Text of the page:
9.1 Inference for TwoWay Tables
exclusive territory
 new store will be the only representative of the franchise in a specified
territory and will not have to compete with other outlets of the same chain
Effect of having an exclusive territory on the success of the firm?
Observed number of firms
Exclusive Territory? (explanatory)
Success? (response)
Yes
No
Total
Yes
108
15
123
No
34
13
47
Total
142
28
170
explanatory variable column variable (Exclusive Territory?)
response variable row variable (Success?)
Column percents for firms
Exclusive Territory? (explanatory)
Success? (response)
Yes
No
Yes
76%
54%
No
24%
46%
Total
100%
100%
The difference between the percents of successes among the two types of firms is quite large.
Is
this difference statistically significant?
The hypothesis:
no association
H
0
:
There is no association between the row variable and the column variable.
H
a
:
There is an association between the row variable and the column variable.
“For twoway tables in general, the alternative includes many possibilities [think about a 3×3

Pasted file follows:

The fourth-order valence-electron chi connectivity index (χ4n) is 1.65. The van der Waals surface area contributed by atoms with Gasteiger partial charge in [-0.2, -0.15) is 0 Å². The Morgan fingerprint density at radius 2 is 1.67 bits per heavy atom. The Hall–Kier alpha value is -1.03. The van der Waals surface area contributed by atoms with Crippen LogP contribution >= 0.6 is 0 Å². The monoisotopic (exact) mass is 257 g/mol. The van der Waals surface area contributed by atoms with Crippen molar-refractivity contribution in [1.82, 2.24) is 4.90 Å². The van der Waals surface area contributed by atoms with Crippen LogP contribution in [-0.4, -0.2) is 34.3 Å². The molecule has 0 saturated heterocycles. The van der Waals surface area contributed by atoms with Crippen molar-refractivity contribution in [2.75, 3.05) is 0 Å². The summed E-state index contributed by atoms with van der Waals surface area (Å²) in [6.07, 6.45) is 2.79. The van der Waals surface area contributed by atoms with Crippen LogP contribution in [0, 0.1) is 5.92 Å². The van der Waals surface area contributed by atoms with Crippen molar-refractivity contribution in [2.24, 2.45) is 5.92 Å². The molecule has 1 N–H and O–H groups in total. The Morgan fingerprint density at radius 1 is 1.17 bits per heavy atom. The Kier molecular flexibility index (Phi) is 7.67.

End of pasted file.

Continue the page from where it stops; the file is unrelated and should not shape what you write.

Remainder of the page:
twoway table].
Because it includes all of the many kinds of association that are possible, we
cannot describe H
a
as either onesided or twosided.”
c
= # of columns
r
= # of rows
This preview has intentionally blurred sections. Sign up to view the full version.
View Full Document
Expected cell counts
Expected cell counts are calculated under the assumption that the null hypothesis is true (that
there is no association between the row variable and the column variable).
This is the end of the preview.
Sign up
to
access the rest of the document.
 Spring '11
 Bill
 ChiSquare Test, Variance, Chisquare distribution, Pearson's chisquare test, Row variable

Click to edit the document details